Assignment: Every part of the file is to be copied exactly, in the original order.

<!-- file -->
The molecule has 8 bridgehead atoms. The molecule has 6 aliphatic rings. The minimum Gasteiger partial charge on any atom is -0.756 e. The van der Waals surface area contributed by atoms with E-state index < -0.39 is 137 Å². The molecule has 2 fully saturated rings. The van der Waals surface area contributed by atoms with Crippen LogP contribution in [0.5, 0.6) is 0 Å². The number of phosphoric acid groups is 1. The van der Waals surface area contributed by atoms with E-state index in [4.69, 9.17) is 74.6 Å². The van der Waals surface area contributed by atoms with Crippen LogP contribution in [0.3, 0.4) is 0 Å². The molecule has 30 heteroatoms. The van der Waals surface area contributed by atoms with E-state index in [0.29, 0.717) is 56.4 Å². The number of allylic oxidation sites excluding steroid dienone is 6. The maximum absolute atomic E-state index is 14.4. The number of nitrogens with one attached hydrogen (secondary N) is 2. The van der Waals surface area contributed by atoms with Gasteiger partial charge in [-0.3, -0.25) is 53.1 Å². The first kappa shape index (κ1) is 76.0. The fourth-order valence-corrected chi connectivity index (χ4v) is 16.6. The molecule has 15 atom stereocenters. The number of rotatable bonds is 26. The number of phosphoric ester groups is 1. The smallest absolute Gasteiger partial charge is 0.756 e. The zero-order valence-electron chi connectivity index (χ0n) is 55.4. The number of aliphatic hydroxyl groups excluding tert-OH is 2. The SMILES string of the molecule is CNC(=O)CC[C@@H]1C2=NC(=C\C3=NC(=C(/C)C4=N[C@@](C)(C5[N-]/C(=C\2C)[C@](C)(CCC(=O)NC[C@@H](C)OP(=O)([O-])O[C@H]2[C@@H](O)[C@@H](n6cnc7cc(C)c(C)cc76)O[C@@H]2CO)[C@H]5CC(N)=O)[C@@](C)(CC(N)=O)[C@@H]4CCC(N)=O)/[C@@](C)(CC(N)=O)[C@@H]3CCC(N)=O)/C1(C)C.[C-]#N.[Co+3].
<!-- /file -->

The molecule has 8 bridgehead atoms. The molecule has 6 aliphatic rings. The minimum Gasteiger partial charge on any atom is -0.756 e. The van der Waals surface area contributed by atoms with E-state index < -0.39 is 137 Å². The molecule has 2 fully saturated rings. The van der Waals surface area contributed by atoms with Crippen LogP contribution in [0.5, 0.6) is 0 Å². The number of phosphoric acid groups is 1. The van der Waals surface area contributed by atoms with E-state index in [4.69, 9.17) is 74.6 Å². The van der Waals surface area contributed by atoms with Crippen LogP contribution in [0.3, 0.4) is 0 Å². The molecule has 30 heteroatoms. The van der Waals surface area contributed by atoms with E-state index in [0.29, 0.717) is 56.4 Å². The number of allylic oxidation sites excluding steroid dienone is 6. The maximum absolute atomic E-state index is 14.4. The number of nitrogens with one attached hydrogen (secondary N) is 2. The van der Waals surface area contributed by atoms with Gasteiger partial charge in [-0.3, -0.25) is 53.1 Å². The first kappa shape index (κ1) is 76.0. The fourth-order valence-corrected chi connectivity index (χ4v) is 16.6. The molecule has 15 atom stereocenters. The number of rotatable bonds is 26. The number of phosphoric ester groups is 1. The smallest absolute Gasteiger partial charge is 0.756 e. The zero-order valence-electron chi connectivity index (χ0n) is 55.4. The number of aliphatic hydroxyl groups excluding tert-OH is 2. The SMILES string of the molecule is CNC(=O)CC[C@@H]1C2=NC(=C\C3=NC(=C(/C)C4=N[C@@](C)(C5[N-]/C(=C\2C)[C@](C)(CCC(=O)NC[C@@H](C)OP(=O)([O-])O[C@H]2[C@@H](O)[C@@H](n6cnc7cc(C)c(C)cc76)O[C@@H]2CO)[C@H]5CC(N)=O)[C@@](C)(CC(N)=O)[C@@H]4CCC(N)=O)/[C@@](C)(CC(N)=O)[C@@H]3CCC(N)=O)/C1(C)C.[C-]#N.[Co+3].